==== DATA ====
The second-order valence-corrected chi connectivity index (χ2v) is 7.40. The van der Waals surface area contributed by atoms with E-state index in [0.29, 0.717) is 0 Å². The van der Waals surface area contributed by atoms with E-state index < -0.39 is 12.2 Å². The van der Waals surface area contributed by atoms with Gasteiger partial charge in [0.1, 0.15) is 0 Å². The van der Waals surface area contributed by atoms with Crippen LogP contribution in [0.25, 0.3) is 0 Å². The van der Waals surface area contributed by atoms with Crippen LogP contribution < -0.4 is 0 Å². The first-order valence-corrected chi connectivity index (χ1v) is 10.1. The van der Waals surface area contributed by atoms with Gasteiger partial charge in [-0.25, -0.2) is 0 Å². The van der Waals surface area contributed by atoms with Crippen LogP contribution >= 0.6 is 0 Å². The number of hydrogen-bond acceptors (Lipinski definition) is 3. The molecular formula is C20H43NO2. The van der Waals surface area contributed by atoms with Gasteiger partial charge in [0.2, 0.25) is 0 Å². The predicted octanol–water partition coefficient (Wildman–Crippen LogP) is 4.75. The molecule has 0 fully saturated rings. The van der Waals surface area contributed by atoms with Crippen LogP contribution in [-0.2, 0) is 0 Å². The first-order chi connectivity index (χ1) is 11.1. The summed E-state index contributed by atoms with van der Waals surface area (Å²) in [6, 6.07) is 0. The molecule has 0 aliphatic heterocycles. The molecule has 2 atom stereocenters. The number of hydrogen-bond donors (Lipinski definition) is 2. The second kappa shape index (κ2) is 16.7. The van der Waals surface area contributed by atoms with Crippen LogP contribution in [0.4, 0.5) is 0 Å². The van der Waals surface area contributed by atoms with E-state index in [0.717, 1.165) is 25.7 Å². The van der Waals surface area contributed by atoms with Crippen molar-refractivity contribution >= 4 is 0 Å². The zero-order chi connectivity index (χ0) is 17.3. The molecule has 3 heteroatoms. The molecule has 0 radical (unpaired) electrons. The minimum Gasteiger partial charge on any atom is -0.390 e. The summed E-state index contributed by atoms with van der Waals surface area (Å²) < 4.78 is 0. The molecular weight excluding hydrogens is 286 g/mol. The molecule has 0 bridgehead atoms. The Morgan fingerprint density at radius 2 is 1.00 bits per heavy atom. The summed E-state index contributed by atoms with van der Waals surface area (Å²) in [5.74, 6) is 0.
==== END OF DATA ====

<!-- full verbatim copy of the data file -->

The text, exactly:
The second-order valence-corrected chi connectivity index (χ2v) is 7.40. The van der Waals surface area contributed by atoms with E-state index in [0.29, 0.717) is 0 Å². The van der Waals surface area contributed by atoms with E-state index < -0.39 is 12.2 Å². The van der Waals surface area contributed by atoms with Gasteiger partial charge in [0.1, 0.15) is 0 Å². The van der Waals surface area contributed by atoms with Crippen LogP contribution in [0.25, 0.3) is 0 Å². The van der Waals surface area contributed by atoms with Crippen LogP contribution < -0.4 is 0 Å². The first-order valence-corrected chi connectivity index (χ1v) is 10.1. The van der Waals surface area contributed by atoms with Gasteiger partial charge in [-0.25, -0.2) is 0 Å². The van der Waals surface area contributed by atoms with Crippen LogP contribution >= 0.6 is 0 Å². The number of hydrogen-bond acceptors (Lipinski definition) is 3. The molecular formula is C20H43NO2. The van der Waals surface area contributed by atoms with Gasteiger partial charge in [0.2, 0.25) is 0 Å². The predicted octanol–water partition coefficient (Wildman–Crippen LogP) is 4.75. The molecule has 0 fully saturated rings. The van der Waals surface area contributed by atoms with Crippen LogP contribution in [-0.2, 0) is 0 Å². The first-order chi connectivity index (χ1) is 11.1. The summed E-state index contributed by atoms with van der Waals surface area (Å²) in [6, 6.07) is 0. The molecule has 0 aliphatic heterocycles. The molecule has 2 atom stereocenters. The number of hydrogen-bond donors (Lipinski definition) is 2. The second kappa shape index (κ2) is 16.7. The van der Waals surface area contributed by atoms with Crippen LogP contribution in [0.4, 0.5) is 0 Å². The van der Waals surface area contributed by atoms with E-state index in [0.717, 1.165) is 25.7 Å². The van der Waals surface area contributed by atoms with Crippen molar-refractivity contribution >= 4 is 0 Å². The zero-order chi connectivity index (χ0) is 17.3. The molecule has 3 heteroatoms. The molecule has 0 radical (unpaired) electrons. The minimum Gasteiger partial charge on any atom is -0.390 e. The summed E-state index contributed by atoms with van der Waals surface area (Å²) < 4.78 is 0. The molecular weight excluding hydrogens is 286 g/mol. The molecule has 0 bridgehead atoms. The Morgan fingerprint density at radius 2 is 1.00 bits per heavy atom. The summed E-state index contributed by atoms with van der Waals surface area (Å²) in [5.74, 6) is 0.